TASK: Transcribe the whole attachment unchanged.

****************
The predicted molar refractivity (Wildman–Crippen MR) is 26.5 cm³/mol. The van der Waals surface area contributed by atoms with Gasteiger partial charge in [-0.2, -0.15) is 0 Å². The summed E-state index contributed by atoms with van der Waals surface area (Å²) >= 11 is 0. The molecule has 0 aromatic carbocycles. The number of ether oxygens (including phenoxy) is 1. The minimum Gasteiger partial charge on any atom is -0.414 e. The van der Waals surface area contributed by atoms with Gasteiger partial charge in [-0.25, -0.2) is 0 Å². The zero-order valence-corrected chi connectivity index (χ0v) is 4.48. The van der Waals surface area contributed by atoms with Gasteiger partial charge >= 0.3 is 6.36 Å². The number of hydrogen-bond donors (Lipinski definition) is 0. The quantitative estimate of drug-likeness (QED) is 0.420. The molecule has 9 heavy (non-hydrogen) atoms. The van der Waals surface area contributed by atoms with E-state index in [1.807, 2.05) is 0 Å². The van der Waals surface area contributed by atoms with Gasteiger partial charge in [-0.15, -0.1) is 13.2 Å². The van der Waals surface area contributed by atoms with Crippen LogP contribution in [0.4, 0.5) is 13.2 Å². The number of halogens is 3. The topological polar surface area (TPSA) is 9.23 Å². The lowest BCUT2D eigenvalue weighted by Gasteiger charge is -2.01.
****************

The predicted molar refractivity (Wildman–Crippen MR) is 26.5 cm³/mol. The van der Waals surface area contributed by atoms with Gasteiger partial charge in [-0.2, -0.15) is 0 Å². The summed E-state index contributed by atoms with van der Waals surface area (Å²) >= 11 is 0. The molecule has 0 aromatic carbocycles. The number of ether oxygens (including phenoxy) is 1. The minimum Gasteiger partial charge on any atom is -0.414 e. The van der Waals surface area contributed by atoms with Gasteiger partial charge in [-0.25, -0.2) is 0 Å². The zero-order valence-corrected chi connectivity index (χ0v) is 4.48. The van der Waals surface area contributed by atoms with Gasteiger partial charge >= 0.3 is 6.36 Å². The number of hydrogen-bond donors (Lipinski definition) is 0. The quantitative estimate of drug-likeness (QED) is 0.420. The molecule has 9 heavy (non-hydrogen) atoms. The van der Waals surface area contributed by atoms with E-state index in [1.807, 2.05) is 0 Å². The van der Waals surface area contributed by atoms with Gasteiger partial charge in [-0.15, -0.1) is 13.2 Å². The van der Waals surface area contributed by atoms with Crippen LogP contribution in [0.4, 0.5) is 13.2 Å². The number of halogens is 3. The topological polar surface area (TPSA) is 9.23 Å². The lowest BCUT2D eigenvalue weighted by Gasteiger charge is -2.01.